[I am oppressed, in the style of a footprint
perhaps I am the trace/track of the passed-on ones]

This theme, that the footstep is the trace/track of departed people, Vali has versified with supreme beauty and 'mood':

yuu;N raftagaa;N ke hijr me;N daa;Gaa;N hai;N siine par valii
.sa;hraa ke juu;N daaman upar ho;N naqsh-e paa-e rah-ravaa;N

[in such a way there are wounds on the breast from separation from the passed-on ones, Vali,
the way that on the edge of the desert there would be footprints of travelers]

Before such beautiful verses, it's difficult for one's lamp to shine. But Mir, receiving benefit from Bedil, has given to the theme of the footprint a new breadth.

[See also {887,2}.]



SRF sees in the verse a flatly paradoxical quality: 'the moment a footprint becomes visible it is erased' [naqsh-e paa namuudaar hote hii mi;Taa diyaa jaataa hai]. Why? Because, says SRF, it is at once stepped on by others, or even by the footprint-maker himself. But this former condition isn't at all necessary (there might not be anyone walking directly behind the footprint-maker), and the latter condition is very uncommon (one of a walker's feet won't normally re-strike the same place as the other unless the walker stops and turns around). This claim of paradoxicalness thus seems a bit contrived. (Just for the record, the oldest human footprints yet found date back at least 325,000 years.)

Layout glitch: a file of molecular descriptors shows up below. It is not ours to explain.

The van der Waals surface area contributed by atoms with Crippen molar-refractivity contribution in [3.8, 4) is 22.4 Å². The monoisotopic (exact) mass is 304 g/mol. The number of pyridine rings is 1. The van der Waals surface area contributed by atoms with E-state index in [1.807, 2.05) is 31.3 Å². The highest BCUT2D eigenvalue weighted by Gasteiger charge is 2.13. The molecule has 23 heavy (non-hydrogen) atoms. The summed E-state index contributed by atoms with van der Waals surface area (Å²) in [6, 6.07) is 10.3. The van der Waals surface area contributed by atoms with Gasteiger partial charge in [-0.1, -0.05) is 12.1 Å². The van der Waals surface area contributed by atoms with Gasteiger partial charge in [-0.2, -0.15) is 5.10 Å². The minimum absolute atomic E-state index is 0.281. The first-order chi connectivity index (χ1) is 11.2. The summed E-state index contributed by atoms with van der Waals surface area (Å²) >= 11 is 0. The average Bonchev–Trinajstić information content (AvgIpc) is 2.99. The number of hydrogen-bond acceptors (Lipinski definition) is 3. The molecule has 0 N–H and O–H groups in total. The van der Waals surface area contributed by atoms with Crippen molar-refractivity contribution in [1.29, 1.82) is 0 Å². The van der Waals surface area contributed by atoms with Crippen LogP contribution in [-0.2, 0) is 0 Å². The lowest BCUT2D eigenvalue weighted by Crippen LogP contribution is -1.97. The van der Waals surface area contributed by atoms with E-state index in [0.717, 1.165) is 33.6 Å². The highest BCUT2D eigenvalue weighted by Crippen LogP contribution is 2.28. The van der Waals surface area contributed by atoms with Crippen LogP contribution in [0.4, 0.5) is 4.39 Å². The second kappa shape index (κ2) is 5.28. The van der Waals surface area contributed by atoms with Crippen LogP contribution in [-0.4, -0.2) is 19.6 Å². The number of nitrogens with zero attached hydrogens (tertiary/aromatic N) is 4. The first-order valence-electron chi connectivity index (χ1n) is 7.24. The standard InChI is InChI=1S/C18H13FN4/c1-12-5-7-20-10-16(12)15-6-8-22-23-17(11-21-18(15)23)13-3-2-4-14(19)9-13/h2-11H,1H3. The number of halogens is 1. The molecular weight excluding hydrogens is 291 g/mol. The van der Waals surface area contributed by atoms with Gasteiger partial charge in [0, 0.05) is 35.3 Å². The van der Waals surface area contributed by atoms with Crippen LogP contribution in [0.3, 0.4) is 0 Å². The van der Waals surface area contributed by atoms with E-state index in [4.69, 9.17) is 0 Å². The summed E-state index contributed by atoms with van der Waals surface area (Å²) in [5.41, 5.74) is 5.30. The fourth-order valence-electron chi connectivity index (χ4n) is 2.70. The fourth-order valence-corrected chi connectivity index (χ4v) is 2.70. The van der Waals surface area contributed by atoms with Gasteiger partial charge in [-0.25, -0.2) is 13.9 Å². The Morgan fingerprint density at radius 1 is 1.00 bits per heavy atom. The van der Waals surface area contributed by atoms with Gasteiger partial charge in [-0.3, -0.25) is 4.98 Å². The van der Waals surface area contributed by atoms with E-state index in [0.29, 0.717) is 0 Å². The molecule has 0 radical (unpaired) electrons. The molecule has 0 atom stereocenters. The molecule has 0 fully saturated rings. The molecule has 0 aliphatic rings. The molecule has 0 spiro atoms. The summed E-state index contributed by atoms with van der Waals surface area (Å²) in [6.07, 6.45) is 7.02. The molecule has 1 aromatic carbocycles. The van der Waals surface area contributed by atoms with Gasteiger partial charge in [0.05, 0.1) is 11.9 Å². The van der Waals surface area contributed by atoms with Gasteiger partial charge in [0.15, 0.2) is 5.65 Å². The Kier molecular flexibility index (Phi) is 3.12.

Of course, for something to be trampled underfoot 'like a footprint' is a complex and multivalent idea-- because to 'trample something underfoot' is normally to show aversion to it, and/or to destroy it, while the making of a footprint rarely involves either hostility or active 'trampling' at all. No doubt the essence of a footprint is to be created underfoot-- but not necessarily by being actively (much less hostilely) 'trampled'. How does all this fit together?

It's not really clear. The 'connection' between the two lines is hard to make with confidence. Why is the speaker trampled underfoot by himself? Surely the reason has something to do with his namuud , which can be either his (physical, bodily) existence, or else some quality distinct from existence itself, such as 'prominence, show, display, fame' (see the definition above). He blames this namuud for the way he is trampled into the dust by himself. But surely the act of trampling shows hostility? And as far as we can tell from the verse, the hostility seems to be appropriate and justified (otherwise the speaker would surely blame himself, or no one, for the trampling, rather than explicitly blaming the namuud ). So apparently the namuud is culpable, and is also (appropriately?) punished.

So we're left with a range of choices. Maybe there's something about the speaker's physical presence, his very existence, that makes him self-hating and self-punishing. Or maybe he despises in himself some kind of egotistical or self-promoting behavior ('prominence, show, display, fame, affectation, pomp, honor', etc.) that requires, and receives, the severest punishment. As so often, we're left to decide for ourselves.

The double sense of baraabar also works well here: either the speaker's namuud caused him to be literally 'level with' the dust (since he's so thoroughly trampled down into it) or else it caused him to be 'equal to' the dust (since the dust is disregarded and trampled, and so is he).